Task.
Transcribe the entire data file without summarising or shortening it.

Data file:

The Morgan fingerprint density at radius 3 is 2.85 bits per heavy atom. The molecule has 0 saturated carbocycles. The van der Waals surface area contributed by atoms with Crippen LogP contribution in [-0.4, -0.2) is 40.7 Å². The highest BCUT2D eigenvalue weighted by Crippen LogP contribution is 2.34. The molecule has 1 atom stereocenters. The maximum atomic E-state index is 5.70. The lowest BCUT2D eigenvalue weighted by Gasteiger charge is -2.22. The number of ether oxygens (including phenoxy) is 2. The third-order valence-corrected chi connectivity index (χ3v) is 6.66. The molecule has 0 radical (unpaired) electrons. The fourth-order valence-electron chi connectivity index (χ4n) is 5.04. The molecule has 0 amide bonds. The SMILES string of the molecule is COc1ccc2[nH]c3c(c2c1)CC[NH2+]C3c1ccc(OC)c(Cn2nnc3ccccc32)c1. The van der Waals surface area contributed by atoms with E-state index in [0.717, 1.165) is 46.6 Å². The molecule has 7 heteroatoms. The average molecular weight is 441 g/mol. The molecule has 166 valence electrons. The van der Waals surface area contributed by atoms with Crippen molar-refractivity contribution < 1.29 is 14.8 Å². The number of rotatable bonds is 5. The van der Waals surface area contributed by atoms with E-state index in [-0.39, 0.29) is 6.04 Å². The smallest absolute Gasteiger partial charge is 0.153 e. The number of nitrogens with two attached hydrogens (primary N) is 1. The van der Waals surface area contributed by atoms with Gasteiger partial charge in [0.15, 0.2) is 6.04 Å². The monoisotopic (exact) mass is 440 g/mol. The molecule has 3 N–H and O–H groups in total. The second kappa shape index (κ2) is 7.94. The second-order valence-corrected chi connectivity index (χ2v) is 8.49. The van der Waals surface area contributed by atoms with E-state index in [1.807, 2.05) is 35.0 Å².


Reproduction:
The Morgan fingerprint density at radius 3 is 2.85 bits per heavy atom. The molecule has 0 saturated carbocycles. The van der Waals surface area contributed by atoms with Crippen LogP contribution in [-0.4, -0.2) is 40.7 Å². The highest BCUT2D eigenvalue weighted by Crippen LogP contribution is 2.34. The molecule has 1 atom stereocenters. The maximum atomic E-state index is 5.70. The lowest BCUT2D eigenvalue weighted by Gasteiger charge is -2.22. The number of ether oxygens (including phenoxy) is 2. The third-order valence-corrected chi connectivity index (χ3v) is 6.66. The molecule has 0 radical (unpaired) electrons. The fourth-order valence-electron chi connectivity index (χ4n) is 5.04. The molecule has 0 amide bonds. The SMILES string of the molecule is COc1ccc2[nH]c3c(c2c1)CC[NH2+]C3c1ccc(OC)c(Cn2nnc3ccccc32)c1. The van der Waals surface area contributed by atoms with E-state index in [0.717, 1.165) is 46.6 Å². The molecule has 7 heteroatoms. The average molecular weight is 441 g/mol. The molecule has 166 valence electrons. The van der Waals surface area contributed by atoms with Crippen molar-refractivity contribution < 1.29 is 14.8 Å². The number of rotatable bonds is 5. The van der Waals surface area contributed by atoms with E-state index in [-0.39, 0.29) is 6.04 Å². The smallest absolute Gasteiger partial charge is 0.153 e. The number of nitrogens with two attached hydrogens (primary N) is 1. The van der Waals surface area contributed by atoms with Gasteiger partial charge in [0.15, 0.2) is 6.04 Å². The monoisotopic (exact) mass is 440 g/mol. The molecule has 3 N–H and O–H groups in total. The second kappa shape index (κ2) is 7.94. The second-order valence-corrected chi connectivity index (χ2v) is 8.49. The van der Waals surface area contributed by atoms with E-state index in [1.807, 2.05) is 35.0 Å².